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  • People wear masks as they wait outside a casualty ward at a hospital in Kozhikode in the southern state of Kerala, India, May 23, 2018.

    People wear masks as they wait outside a casualty ward at a hospital in Kozhikode in the southern state of Kerala, India, May 23, 2018. | Photo: Reuters

Published 28 May 2018

There is no vaccine for the virus, which is spread through body fluids and can cause encephalitis, or inflammation of the brain.

After the Nipah virus outbreak in the southern Indian state of Kerala last week which affected 10 people, more casualties have been reported, Reuters has reported. 

RELATED:
India: Nipah Virus Kills 10, More Than 90 Quarantined

The Nipah virus claimed one more life in Kozhikode district of Kerala Sunday, taking the overall death toll to 14. Meanwhile, two more confirmed cases of Nipah were reported in the state. 

Nearly 116 suspected cases were sent for testing in recent weeks, 15 have been confirmed with Nipah, the Kerala government said on its website Monday. Thirteen of the 15 people have died and two are undergoing treatment. 

The latest victim was a 26-year-old rickshaw driver from Kerala’s Kozhikode district who died on the weekend, hospital officials told Reuters.

"Infection with Nipah virus is associated with encephalitis (inflammation of the brain). After exposure and an incubation period of 5 to 14 days, illness presents with 3-14 days of fever and headache, followed by drowsiness, disorientation and mental confusion. These signs and symptoms can progress to coma within 24-48 hours," the United States' Centers for Disease Control and Prevention stated.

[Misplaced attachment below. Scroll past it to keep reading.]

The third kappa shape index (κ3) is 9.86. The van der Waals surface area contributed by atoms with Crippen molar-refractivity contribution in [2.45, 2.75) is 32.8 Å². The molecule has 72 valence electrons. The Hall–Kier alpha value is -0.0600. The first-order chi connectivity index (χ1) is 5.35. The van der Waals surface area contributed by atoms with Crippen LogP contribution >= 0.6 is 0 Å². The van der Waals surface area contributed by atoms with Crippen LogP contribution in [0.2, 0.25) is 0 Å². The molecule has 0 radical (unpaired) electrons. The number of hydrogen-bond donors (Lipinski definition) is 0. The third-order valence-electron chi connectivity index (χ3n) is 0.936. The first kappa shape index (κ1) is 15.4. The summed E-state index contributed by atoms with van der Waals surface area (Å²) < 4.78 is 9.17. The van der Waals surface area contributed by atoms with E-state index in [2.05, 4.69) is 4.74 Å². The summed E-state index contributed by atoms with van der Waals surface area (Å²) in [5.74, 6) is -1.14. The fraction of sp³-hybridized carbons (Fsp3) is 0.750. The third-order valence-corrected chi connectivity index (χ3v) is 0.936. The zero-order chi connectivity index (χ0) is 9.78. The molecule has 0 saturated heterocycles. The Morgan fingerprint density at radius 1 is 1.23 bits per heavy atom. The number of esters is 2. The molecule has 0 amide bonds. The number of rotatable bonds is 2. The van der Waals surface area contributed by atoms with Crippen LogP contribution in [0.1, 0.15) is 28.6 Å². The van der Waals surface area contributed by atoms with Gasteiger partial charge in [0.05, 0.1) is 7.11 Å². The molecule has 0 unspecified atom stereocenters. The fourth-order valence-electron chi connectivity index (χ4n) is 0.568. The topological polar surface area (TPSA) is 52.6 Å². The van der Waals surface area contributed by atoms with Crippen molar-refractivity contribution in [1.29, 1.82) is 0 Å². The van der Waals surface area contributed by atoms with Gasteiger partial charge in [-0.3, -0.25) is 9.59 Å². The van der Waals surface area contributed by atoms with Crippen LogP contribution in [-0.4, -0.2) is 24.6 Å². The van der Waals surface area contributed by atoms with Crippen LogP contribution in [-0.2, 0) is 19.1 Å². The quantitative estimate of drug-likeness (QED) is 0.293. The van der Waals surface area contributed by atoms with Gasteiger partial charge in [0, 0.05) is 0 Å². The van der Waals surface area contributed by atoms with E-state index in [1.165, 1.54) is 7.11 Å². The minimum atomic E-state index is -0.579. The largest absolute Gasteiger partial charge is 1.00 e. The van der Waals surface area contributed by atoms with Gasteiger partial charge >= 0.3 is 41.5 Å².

"All efforts are also being made to ensure that more lives are not lost," Kerala Chief Minister Pinarayi Vijayan said last week, adding that the government treating the outbreak with the “utmost seriousness."

According to the reports, India has begun a fresh round of tests to trace the origin of the rare brain-damaging virus, a health official said on Monday, as initial tests on animals suspected of carrying the Nipah virus showed no sign of the disease. 

All the animal samples, including those from bats, cattle, goats and pigs from the southern state have been sent to the National Institute of High-Security Animal Diseases, in Bhopal, Madhya Pradesh, were negative for Nipah, said animal husbandry officer A. Mohandas.

Separate samples have been collected of fruit bats from Perambra, the suspected epicenter of the infection and nearby areas, Mohandas said. Meanwhile, tests run on dead bats in the northern state of Himachal Pradesh were negative for Nipah, an official there said. The dead bats were discovered on the roof of a school that triggered a new Nipah scare last week.  

There is no vaccine for the virus, which is spread through body fluids and can cause encephalitis, or inflammation of the brain, the World Health Organization (WHO) says.

Last week, the Coalition for Epidemic Preparedness Innovations (CEPI) said that Profectus BioSciences and Emergent BioSolutions will receive up to US$25 million to accelerate work on a vaccine against Nipah virus. The World Health Organization first identified the outbreak of the disease in Malaysia in 1998.  

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